Taking Joy in Someone Else’s Success

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If you knew José, you would have been WOWed. José was one of my best employees! Brilliant. Creative. His skills were impeccable. He was consultative and polished. Clients loved to work with José.

Not only that, but José showed leadership ability. He was able to inspire others. He was able to paint a vision and get others excited and motivated around it. He was a little bit unpolished in his leadership techniques but he was rapidly learning them.

José also had vision. Lots of ideas! Tons of Ideas! The passion and commitment to make sure he pursued them.

Unfortunately, some of these ideas simply weren’t in alignment with our company. And while several of them were, it was obvious that José’s passion was pursuing these other ideas. He wouldn’t stop at anything before they were accomplished. It began to create a disturbance within the organization. In a couple of instances, instructions would be ignored as he passionately and almost blindly pursued these ideas.

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I went to José, and after several months of trying to reign him back in, had a blunt conversation. “José, I think you need to be an entrepreneur. It’s time to leave. You can have the time you need. Let’s figure out a plan. Let’s transition. Let me help you start a business.”

And that’s exactly what he did. José is an incredibly successful entrepreneur. He’s built a fabulous company, one that I am super proud of.

I don’t talk with him much, almost never, but I stand back and admire what he’s done. And frankly, it’s one of my most proud moments.

In business, it’s easy to want to keep everything for yourself, to want to protect your talent. In the grand scheme of things, I helped the organization by getting rid of a distraction, while helping an employee at the same time become a successful entrepreneur who is totally fulfilled by pursuing his passion.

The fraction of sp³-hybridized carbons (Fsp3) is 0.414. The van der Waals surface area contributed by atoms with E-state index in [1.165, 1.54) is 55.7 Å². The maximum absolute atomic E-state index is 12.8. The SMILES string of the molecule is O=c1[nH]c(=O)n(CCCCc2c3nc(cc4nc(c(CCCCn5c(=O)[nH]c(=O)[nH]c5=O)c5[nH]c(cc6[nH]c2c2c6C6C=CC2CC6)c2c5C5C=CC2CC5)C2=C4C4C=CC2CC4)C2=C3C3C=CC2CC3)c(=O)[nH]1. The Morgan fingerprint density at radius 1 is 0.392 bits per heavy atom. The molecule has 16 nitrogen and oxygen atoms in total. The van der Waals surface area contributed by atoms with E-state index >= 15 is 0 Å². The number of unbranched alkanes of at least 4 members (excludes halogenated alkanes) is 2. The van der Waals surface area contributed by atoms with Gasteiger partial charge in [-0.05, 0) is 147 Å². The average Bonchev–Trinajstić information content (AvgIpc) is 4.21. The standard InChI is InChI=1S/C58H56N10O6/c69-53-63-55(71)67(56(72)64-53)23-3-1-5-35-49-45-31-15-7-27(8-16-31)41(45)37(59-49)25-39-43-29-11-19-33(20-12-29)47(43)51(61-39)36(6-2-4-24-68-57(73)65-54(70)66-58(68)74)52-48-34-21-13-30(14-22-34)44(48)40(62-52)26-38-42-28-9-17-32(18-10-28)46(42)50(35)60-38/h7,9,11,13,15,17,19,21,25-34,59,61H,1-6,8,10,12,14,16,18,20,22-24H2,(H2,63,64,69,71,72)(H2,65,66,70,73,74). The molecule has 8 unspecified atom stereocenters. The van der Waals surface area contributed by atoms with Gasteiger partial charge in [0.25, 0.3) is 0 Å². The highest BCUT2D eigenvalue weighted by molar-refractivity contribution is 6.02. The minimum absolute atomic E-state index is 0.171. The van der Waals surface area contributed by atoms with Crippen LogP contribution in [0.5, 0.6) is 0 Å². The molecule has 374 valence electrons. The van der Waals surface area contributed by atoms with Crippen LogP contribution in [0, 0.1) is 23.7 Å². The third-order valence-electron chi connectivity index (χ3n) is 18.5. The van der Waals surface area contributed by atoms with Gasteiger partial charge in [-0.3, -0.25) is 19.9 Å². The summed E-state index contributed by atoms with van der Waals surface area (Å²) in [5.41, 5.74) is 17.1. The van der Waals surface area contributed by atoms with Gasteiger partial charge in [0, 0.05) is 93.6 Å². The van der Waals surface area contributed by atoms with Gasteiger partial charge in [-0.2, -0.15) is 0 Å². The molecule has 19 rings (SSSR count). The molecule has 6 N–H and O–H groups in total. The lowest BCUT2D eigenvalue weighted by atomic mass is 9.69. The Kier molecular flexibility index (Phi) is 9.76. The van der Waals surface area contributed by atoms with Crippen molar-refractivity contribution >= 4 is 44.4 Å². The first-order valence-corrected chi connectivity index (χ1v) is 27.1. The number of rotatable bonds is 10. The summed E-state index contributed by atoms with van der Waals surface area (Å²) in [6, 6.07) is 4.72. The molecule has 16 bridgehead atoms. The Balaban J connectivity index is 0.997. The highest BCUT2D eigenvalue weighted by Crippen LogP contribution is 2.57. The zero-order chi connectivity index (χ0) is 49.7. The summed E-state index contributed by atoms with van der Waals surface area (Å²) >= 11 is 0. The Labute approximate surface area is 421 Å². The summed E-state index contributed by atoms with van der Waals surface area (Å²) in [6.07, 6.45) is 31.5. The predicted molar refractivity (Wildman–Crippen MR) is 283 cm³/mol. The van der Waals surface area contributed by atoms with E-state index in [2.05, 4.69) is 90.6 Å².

There are often times when employees or others I know will ask what I think about José’s success. Its almost tongue-in-cheek where people are expecting me to be sad or disappointed, upset that José is no longer with us. Quite frankly, many people don’t have a clue that I was the one who encouraged him to leave. They just see it as a failure on my part to retain talent. I smile and I share how proud I am of him.

It’s not disappointing to me that somebody else is successful. I take great pride in the fact that this individual was able to hopefully learn a few things while with us and that I was able to give him that little nudge and that little runway to to start a successful business of his own.

One Comment Add yours

  1. David says:

    I love this, the idea of open communication between manager and employee, even to the point of transition to a different career/opportunity. I read about this in “The Dream Manager” by Matthew Kelly, and now I know it really happens. 🙂 Your employees are fortunate, thanks for setting this example.

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